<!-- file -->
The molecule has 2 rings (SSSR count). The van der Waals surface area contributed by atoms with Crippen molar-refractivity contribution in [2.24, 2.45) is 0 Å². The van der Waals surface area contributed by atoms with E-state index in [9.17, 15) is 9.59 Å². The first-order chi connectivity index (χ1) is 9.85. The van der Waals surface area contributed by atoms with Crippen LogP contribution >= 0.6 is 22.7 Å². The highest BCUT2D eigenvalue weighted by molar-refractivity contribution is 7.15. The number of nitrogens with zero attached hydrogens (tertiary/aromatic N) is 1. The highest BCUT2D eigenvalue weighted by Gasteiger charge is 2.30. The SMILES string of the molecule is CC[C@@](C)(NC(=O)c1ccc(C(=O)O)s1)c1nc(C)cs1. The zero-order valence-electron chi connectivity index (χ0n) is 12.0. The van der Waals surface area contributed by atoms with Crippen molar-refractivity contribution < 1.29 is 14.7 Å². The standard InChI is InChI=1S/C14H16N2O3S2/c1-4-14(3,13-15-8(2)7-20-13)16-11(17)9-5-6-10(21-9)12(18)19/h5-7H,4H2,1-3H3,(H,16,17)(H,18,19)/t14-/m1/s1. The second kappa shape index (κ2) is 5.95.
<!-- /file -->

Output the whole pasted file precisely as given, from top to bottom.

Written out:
The molecule has 2 rings (SSSR count). The van der Waals surface area contributed by atoms with Crippen molar-refractivity contribution in [2.24, 2.45) is 0 Å². The van der Waals surface area contributed by atoms with E-state index in [9.17, 15) is 9.59 Å². The first-order chi connectivity index (χ1) is 9.85. The van der Waals surface area contributed by atoms with Crippen LogP contribution >= 0.6 is 22.7 Å². The highest BCUT2D eigenvalue weighted by molar-refractivity contribution is 7.15. The number of nitrogens with zero attached hydrogens (tertiary/aromatic N) is 1. The highest BCUT2D eigenvalue weighted by Gasteiger charge is 2.30. The SMILES string of the molecule is CC[C@@](C)(NC(=O)c1ccc(C(=O)O)s1)c1nc(C)cs1. The zero-order valence-electron chi connectivity index (χ0n) is 12.0. The van der Waals surface area contributed by atoms with Crippen molar-refractivity contribution < 1.29 is 14.7 Å². The standard InChI is InChI=1S/C14H16N2O3S2/c1-4-14(3,13-15-8(2)7-20-13)16-11(17)9-5-6-10(21-9)12(18)19/h5-7H,4H2,1-3H3,(H,16,17)(H,18,19)/t14-/m1/s1. The second kappa shape index (κ2) is 5.95.